College Alumni Say Affordability Should Be Top Priority
December 22, 2004 (PRLEAP.COM) Education NewsAlmost half of all alumni across the nation see college affordability as the most important issue for their former schools to address. A national survey of over 350 college graduates conducted in December 2004 by Opinion Dynamics Corporation found that 48% believe ‘making college affordable' should be the top-priority issue for their alma maters. As shown in the graph below, college affordability is far-and-away the most important issue.
In particular, female alumni (54%), alumni making $25,000-74,999 annually (56%), and alumni under the age of 45 (57%) believe that making college affordable should be the top priority.
The second-most mentioned issue, improvement of academic programs, garnered less than half of the alumni that considered affordability the top issue (22%). Of the nine issues given to alumni to choose from, either college affordability or improvement of academic programs was the answer for seven out of every ten respondents. Improving use of technology on campus and faculty recruitment and retention tied at a distant third, with four percent of alumni respectively listing each as their top concern.
Just three percent of alumni respectively found improving a school's reputation/image/visibility, attracting a more diverse student body, or renovating or modernizing campus buildings to be the top issue. Improving campus life (1%) and improving research capabilities (1%) were the least likely to be top concerns.
Why Is College Affordability So Important To Alumni?
Today's students are increasingly more likely to borrow to finance their education and wind up with larger cumulative debts. Average starting salaries for graduates have not kept pace with the rising debt loads, meaning alumni feel the impact financially for many years. Of course, this not only hinders their ability to give back to their alma mater, but raises many questions: Will younger alumni feel they are getting as good a return on their investment down the road compared to alumni of 10 or 20 years ago when tuition costs were substantially lower? And how does the affordability issue impact older alumni giving? Do alumni feel their school is doing enough to make college more affordable? Do alumni feel their gift can have any real impact, and are they being offered the option to donate directly toward scholarships? Our studies have often shown that alumni are more likely to be interested in supporting scholarships than any other aspect of Universities, including athletics, departments, and extracurriculars.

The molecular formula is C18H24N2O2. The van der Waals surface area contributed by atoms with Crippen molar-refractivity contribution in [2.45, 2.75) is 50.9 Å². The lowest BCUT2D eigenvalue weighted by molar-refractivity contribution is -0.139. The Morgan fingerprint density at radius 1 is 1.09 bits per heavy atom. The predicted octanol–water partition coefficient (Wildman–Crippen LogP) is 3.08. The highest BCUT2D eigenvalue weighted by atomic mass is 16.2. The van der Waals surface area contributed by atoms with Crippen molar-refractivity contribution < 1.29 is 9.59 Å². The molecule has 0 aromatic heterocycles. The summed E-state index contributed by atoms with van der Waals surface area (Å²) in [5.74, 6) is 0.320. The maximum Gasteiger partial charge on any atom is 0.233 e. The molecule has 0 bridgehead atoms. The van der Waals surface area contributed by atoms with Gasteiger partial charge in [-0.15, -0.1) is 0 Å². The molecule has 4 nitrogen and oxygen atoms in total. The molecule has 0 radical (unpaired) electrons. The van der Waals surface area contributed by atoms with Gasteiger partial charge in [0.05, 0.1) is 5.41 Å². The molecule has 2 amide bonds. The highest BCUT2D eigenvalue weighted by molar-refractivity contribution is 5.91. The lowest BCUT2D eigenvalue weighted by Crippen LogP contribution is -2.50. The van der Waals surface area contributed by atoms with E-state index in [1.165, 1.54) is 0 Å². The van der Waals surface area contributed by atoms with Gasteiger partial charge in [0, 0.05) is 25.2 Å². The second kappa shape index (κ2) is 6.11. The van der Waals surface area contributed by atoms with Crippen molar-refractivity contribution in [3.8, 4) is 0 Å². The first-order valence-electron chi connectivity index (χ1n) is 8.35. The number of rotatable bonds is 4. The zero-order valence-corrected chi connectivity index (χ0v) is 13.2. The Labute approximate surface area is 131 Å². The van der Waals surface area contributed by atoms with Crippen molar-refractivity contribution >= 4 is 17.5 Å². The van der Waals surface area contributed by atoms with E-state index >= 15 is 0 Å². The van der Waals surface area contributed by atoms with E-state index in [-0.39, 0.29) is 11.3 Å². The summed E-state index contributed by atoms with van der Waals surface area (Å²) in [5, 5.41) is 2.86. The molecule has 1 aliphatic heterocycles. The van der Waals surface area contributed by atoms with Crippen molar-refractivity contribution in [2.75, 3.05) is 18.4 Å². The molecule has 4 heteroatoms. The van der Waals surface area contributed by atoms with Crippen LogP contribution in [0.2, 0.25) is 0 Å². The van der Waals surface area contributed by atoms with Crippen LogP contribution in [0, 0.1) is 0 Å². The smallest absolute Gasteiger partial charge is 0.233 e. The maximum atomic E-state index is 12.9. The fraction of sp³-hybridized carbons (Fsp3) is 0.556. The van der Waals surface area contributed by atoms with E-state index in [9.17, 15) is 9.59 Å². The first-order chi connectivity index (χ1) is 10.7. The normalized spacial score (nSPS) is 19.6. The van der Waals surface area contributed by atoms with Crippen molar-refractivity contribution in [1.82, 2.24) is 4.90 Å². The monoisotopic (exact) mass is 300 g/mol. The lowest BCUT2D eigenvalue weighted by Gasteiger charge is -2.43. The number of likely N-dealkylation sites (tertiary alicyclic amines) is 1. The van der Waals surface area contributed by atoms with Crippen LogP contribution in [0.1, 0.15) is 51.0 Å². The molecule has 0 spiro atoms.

All alumni have an interest in their alma mater's reputation, and attracting talented students depends on keeping college affordable. Schools must not only communicate to alumni what they are doing to increase affordability but also communicate that alumni can and should help keep it possible for their school to attract the best students.
Other Survey Findings
Thirty-one (31) percent of the college graduates surveyed said they had made or will make a contribution to their alma mater this year. Of contributors, an overwhelming majority (85%) said they plan on contributing about the same amount next year.
Founded in 1987 and headquartered in Cambridge, Mass., Opinion Dynamics Corporation (www.opiniondynamics.com) is a national leader in education sector opinion research and public opinion polling. The firm regularly conducts research for colleges and universities interested in increasing their understanding of alumni opinions in order to implement more compelling and effective development and communications strategies.
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